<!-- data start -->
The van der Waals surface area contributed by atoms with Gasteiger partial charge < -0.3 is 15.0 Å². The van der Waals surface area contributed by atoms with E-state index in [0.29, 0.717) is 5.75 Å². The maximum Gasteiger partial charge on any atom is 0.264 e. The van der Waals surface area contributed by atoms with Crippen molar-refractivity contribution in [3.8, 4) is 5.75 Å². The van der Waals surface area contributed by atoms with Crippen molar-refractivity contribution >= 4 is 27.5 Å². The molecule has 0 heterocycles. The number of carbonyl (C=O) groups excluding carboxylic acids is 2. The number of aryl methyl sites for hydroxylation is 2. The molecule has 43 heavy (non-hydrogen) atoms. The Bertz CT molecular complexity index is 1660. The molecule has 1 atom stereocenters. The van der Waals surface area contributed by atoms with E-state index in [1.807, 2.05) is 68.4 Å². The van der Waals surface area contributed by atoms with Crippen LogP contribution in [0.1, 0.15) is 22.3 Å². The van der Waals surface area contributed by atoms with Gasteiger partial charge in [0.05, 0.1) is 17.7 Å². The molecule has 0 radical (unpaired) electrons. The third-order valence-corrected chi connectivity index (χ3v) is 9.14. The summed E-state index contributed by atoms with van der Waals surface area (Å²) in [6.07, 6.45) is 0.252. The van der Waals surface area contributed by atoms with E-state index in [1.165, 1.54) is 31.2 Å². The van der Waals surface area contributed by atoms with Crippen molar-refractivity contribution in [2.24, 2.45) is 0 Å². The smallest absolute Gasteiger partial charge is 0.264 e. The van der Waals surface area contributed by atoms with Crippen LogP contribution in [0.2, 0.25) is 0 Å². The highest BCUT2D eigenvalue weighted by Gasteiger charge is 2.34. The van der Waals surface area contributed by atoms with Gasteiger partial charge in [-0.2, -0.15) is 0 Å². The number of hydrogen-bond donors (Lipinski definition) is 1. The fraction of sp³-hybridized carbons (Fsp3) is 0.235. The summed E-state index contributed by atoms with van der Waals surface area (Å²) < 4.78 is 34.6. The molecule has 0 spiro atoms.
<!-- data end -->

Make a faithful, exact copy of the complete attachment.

The van der Waals surface area contributed by atoms with Gasteiger partial charge < -0.3 is 15.0 Å². The van der Waals surface area contributed by atoms with E-state index in [0.29, 0.717) is 5.75 Å². The maximum Gasteiger partial charge on any atom is 0.264 e. The van der Waals surface area contributed by atoms with Crippen molar-refractivity contribution in [3.8, 4) is 5.75 Å². The van der Waals surface area contributed by atoms with Crippen molar-refractivity contribution >= 4 is 27.5 Å². The molecule has 0 heterocycles. The number of carbonyl (C=O) groups excluding carboxylic acids is 2. The number of aryl methyl sites for hydroxylation is 2. The molecule has 43 heavy (non-hydrogen) atoms. The Bertz CT molecular complexity index is 1660. The molecule has 1 atom stereocenters. The van der Waals surface area contributed by atoms with E-state index in [1.807, 2.05) is 68.4 Å². The van der Waals surface area contributed by atoms with Crippen LogP contribution in [0.1, 0.15) is 22.3 Å². The van der Waals surface area contributed by atoms with Gasteiger partial charge in [0.05, 0.1) is 17.7 Å². The molecule has 0 radical (unpaired) electrons. The third-order valence-corrected chi connectivity index (χ3v) is 9.14. The summed E-state index contributed by atoms with van der Waals surface area (Å²) in [6.07, 6.45) is 0.252. The van der Waals surface area contributed by atoms with E-state index in [1.165, 1.54) is 31.2 Å². The van der Waals surface area contributed by atoms with Crippen molar-refractivity contribution in [2.24, 2.45) is 0 Å². The smallest absolute Gasteiger partial charge is 0.264 e. The van der Waals surface area contributed by atoms with Crippen LogP contribution in [0.2, 0.25) is 0 Å². The highest BCUT2D eigenvalue weighted by Gasteiger charge is 2.34. The van der Waals surface area contributed by atoms with Gasteiger partial charge in [-0.2, -0.15) is 0 Å². The number of hydrogen-bond donors (Lipinski definition) is 1. The fraction of sp³-hybridized carbons (Fsp3) is 0.235. The summed E-state index contributed by atoms with van der Waals surface area (Å²) < 4.78 is 34.6. The molecule has 0 spiro atoms.